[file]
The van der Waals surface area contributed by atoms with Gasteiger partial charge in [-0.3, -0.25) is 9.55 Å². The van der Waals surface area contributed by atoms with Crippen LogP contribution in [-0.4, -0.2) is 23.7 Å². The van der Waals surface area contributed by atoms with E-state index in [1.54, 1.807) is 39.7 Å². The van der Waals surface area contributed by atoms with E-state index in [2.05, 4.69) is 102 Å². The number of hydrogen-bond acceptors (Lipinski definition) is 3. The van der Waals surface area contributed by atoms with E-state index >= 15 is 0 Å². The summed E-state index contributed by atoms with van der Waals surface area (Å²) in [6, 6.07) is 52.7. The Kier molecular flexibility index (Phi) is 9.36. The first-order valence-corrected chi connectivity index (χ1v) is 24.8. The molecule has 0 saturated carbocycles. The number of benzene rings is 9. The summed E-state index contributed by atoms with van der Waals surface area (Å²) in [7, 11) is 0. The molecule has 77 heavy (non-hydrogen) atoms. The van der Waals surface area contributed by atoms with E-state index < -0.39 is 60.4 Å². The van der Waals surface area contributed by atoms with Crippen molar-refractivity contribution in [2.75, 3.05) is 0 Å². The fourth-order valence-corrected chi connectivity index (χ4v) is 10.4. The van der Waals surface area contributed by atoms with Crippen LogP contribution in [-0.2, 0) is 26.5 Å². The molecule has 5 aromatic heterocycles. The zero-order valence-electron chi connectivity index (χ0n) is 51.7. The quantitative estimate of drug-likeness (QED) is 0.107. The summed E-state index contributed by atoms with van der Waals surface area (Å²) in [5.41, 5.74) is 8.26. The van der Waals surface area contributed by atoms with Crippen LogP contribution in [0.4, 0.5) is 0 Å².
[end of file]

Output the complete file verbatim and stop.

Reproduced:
The van der Waals surface area contributed by atoms with Gasteiger partial charge in [-0.3, -0.25) is 9.55 Å². The van der Waals surface area contributed by atoms with Crippen LogP contribution in [-0.4, -0.2) is 23.7 Å². The van der Waals surface area contributed by atoms with E-state index in [1.54, 1.807) is 39.7 Å². The van der Waals surface area contributed by atoms with E-state index in [2.05, 4.69) is 102 Å². The number of hydrogen-bond acceptors (Lipinski definition) is 3. The van der Waals surface area contributed by atoms with E-state index >= 15 is 0 Å². The summed E-state index contributed by atoms with van der Waals surface area (Å²) in [6, 6.07) is 52.7. The Kier molecular flexibility index (Phi) is 9.36. The first-order valence-corrected chi connectivity index (χ1v) is 24.8. The molecule has 0 saturated carbocycles. The number of benzene rings is 9. The summed E-state index contributed by atoms with van der Waals surface area (Å²) in [7, 11) is 0. The molecule has 77 heavy (non-hydrogen) atoms. The van der Waals surface area contributed by atoms with E-state index < -0.39 is 60.4 Å². The van der Waals surface area contributed by atoms with Crippen molar-refractivity contribution in [2.75, 3.05) is 0 Å². The fourth-order valence-corrected chi connectivity index (χ4v) is 10.4. The van der Waals surface area contributed by atoms with Crippen LogP contribution in [-0.2, 0) is 26.5 Å². The molecule has 5 aromatic heterocycles. The zero-order valence-electron chi connectivity index (χ0n) is 51.7. The quantitative estimate of drug-likeness (QED) is 0.107. The summed E-state index contributed by atoms with van der Waals surface area (Å²) in [5.41, 5.74) is 8.26. The van der Waals surface area contributed by atoms with Crippen LogP contribution in [0.4, 0.5) is 0 Å².